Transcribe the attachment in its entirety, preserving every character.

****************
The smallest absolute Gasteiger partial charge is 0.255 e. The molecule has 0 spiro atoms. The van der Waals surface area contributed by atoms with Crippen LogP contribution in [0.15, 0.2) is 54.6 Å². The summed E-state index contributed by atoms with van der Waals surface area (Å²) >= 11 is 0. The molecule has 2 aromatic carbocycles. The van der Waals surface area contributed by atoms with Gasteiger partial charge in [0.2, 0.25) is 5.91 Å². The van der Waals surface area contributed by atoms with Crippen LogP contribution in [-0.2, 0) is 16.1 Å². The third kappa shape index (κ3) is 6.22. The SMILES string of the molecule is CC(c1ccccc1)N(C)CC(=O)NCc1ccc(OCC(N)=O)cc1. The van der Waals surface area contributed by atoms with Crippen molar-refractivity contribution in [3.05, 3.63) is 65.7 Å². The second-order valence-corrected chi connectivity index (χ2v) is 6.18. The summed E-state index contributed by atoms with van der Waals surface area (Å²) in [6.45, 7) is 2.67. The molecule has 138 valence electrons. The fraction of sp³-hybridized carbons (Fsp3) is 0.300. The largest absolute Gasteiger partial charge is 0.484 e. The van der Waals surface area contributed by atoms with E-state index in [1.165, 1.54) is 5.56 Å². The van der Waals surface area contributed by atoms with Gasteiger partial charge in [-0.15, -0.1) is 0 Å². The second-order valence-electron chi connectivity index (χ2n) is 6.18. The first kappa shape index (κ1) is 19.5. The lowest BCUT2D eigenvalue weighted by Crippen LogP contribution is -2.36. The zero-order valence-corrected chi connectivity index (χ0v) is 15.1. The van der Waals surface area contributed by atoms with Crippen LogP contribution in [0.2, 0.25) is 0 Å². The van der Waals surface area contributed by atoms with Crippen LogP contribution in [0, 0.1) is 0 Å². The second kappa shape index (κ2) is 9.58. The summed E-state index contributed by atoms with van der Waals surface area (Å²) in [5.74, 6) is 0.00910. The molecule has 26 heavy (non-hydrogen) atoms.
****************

The smallest absolute Gasteiger partial charge is 0.255 e. The molecule has 0 spiro atoms. The van der Waals surface area contributed by atoms with Crippen LogP contribution in [0.15, 0.2) is 54.6 Å². The summed E-state index contributed by atoms with van der Waals surface area (Å²) >= 11 is 0. The molecule has 2 aromatic carbocycles. The van der Waals surface area contributed by atoms with Gasteiger partial charge in [0.2, 0.25) is 5.91 Å². The van der Waals surface area contributed by atoms with Crippen LogP contribution in [-0.2, 0) is 16.1 Å². The third kappa shape index (κ3) is 6.22. The SMILES string of the molecule is CC(c1ccccc1)N(C)CC(=O)NCc1ccc(OCC(N)=O)cc1. The van der Waals surface area contributed by atoms with Crippen molar-refractivity contribution in [3.05, 3.63) is 65.7 Å². The second-order valence-corrected chi connectivity index (χ2v) is 6.18. The summed E-state index contributed by atoms with van der Waals surface area (Å²) in [6.45, 7) is 2.67. The molecule has 138 valence electrons. The fraction of sp³-hybridized carbons (Fsp3) is 0.300. The largest absolute Gasteiger partial charge is 0.484 e. The van der Waals surface area contributed by atoms with E-state index in [1.165, 1.54) is 5.56 Å². The van der Waals surface area contributed by atoms with Gasteiger partial charge in [-0.15, -0.1) is 0 Å². The second-order valence-electron chi connectivity index (χ2n) is 6.18. The first kappa shape index (κ1) is 19.5. The lowest BCUT2D eigenvalue weighted by Crippen LogP contribution is -2.36. The zero-order valence-corrected chi connectivity index (χ0v) is 15.1. The van der Waals surface area contributed by atoms with Crippen LogP contribution in [0.2, 0.25) is 0 Å². The van der Waals surface area contributed by atoms with Crippen LogP contribution in [0, 0.1) is 0 Å². The second kappa shape index (κ2) is 9.58. The summed E-state index contributed by atoms with van der Waals surface area (Å²) in [5.74, 6) is 0.00910. The molecule has 26 heavy (non-hydrogen) atoms.